White, Wet Winter Predicted

By Richard A. McGrath, CIC, LIA

“Wintery, white and wet.”  That’s how The Farmers’ Almanac sums up its prediction for this coming winter in the northeast.

“We are red-flagging the first 10 days of January and the first week of February along the Atlantic seaboard for active wintry weather featuring bouts of heavy precipitation and strong winds,” said Caleb Weatherbee, a pseudonym used by the official forecaster for The Farmers’ Almanac.

Last winter, meteorologists at the National Oceanic and Atmospheric Administration’s Climate Prediction Center (CPC) predicted a mild winter, while The Farmers’ Almanac accurately predicted a harsh winter.

What if The Farmers’ Almanac is right again this year?

The best way to manage risk and protect yourself and your family is to be prepared for whatever happens.  After last year’s “polar vortex,” those who failed to prepare, wished they had.  So what should you do to prepare for winter this year?

Protecting Yourself and Your Family

During cold winter weather, we are all more vulnerable to sickness, but also to frostbite and hypothermia.  Snow and ice also increase the likelihood of accidents, so it’s important to dress appropriately, pay attention to the weather and act safely.

The Center for Disease Control (CDC) recommends a yearly flu vaccine for everyone six months of age and older.  No one can predict how serious flu season will be or even which flu virus will be most prevalent, but a flu shot can provide good, general protection.  The CDC also recommends washing your hands frequently and, of course, staying away from people who are sick.

Dressing appropriately is also important.  When you are exposed to the cold, your body will work harder to keep you warm and you will be more vulnerable to infection.  In addition, exposed skin will be subject to frostbite, which can result in permanent damage to exposed body parts, including the amputation of affected toes or fingers.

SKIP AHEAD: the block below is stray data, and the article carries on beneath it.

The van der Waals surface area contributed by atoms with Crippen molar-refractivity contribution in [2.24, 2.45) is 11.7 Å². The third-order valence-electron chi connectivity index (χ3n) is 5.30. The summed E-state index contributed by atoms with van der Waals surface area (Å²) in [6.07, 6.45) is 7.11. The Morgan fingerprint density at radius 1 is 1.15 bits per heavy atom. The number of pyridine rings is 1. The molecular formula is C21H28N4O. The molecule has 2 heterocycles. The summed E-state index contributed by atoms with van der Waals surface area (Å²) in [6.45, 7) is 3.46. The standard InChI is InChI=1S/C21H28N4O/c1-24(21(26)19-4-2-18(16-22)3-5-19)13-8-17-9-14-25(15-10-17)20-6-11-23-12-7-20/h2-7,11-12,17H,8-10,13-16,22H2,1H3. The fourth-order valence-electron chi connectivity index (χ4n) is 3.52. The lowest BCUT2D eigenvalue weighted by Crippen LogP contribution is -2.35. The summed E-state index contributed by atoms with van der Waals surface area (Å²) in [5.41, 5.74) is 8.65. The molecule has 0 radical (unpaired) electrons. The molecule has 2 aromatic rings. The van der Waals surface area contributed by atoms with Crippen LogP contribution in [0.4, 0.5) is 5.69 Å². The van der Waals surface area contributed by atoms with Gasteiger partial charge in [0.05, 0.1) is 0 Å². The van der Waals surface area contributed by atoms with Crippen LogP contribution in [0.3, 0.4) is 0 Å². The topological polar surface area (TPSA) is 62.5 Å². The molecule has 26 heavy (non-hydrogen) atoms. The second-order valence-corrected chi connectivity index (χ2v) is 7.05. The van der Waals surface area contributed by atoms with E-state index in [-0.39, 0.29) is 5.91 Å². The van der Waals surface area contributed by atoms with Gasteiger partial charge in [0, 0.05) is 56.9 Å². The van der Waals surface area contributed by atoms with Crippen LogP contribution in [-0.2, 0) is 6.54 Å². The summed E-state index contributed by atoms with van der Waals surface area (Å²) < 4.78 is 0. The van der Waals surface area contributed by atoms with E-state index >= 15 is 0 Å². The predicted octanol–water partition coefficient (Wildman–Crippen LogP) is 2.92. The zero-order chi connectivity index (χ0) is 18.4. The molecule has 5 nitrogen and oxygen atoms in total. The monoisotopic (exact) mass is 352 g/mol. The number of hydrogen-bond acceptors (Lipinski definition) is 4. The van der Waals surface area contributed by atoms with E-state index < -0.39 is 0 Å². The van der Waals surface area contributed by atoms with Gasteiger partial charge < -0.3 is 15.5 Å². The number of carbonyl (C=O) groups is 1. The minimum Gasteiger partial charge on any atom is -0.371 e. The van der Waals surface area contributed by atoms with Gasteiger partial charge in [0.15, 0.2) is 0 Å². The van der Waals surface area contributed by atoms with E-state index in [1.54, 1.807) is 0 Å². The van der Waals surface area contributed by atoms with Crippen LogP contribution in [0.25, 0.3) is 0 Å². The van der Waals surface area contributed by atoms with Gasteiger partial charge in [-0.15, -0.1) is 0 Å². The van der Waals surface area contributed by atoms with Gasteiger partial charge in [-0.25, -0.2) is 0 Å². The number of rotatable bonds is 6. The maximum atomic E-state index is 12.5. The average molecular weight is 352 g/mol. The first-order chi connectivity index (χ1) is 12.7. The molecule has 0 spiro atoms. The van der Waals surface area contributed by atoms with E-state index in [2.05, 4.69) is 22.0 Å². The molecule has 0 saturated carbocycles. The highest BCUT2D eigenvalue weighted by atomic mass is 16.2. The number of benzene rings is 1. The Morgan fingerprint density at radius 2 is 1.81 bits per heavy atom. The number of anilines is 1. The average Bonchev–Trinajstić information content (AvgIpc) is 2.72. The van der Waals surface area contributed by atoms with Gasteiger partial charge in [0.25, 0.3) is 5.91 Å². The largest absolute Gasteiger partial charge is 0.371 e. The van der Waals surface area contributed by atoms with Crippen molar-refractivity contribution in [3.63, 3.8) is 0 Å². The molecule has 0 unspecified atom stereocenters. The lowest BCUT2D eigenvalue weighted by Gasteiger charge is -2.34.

Hypothermia, in which a person’s body temperature drops from its normal average of 98.6 degrees to as low as 86 degrees, can be fatal.  Fora person who has hypothermia, as body temperature cools, the heart and liver preserve heat to protect the brain, but they produce less heat for the rest of the body.

Seniors, infants and children are especially vulnerable to hypothermia, as are people who are under the influence of drugs or alcohol, as well as those who work outdoors, and those who have diabetes or thyroid conditions.  Be certain to wear warm clothing and to stay indoors on the coldest days.  Also make certain your home is heated to a reasonable temperature.

Remember that pets are affected by cold weather, too.  They will burn more calories trying to stay warm, so consider feeding them extra food during the winter and keep them indoors on the coldest days.

Keep your driveway and any walkways free of snow and ice, and sprinkle sand or a commercial deicing product on icy areas.

Protecting Your Home

Failing to winterize can result in major claims on your homeowner’s insurance, which can result in higher premiums.  Winterizing can also keep you safe, help you save energy, and ensure that you’re warm and comfortable even when it’s bitter cold.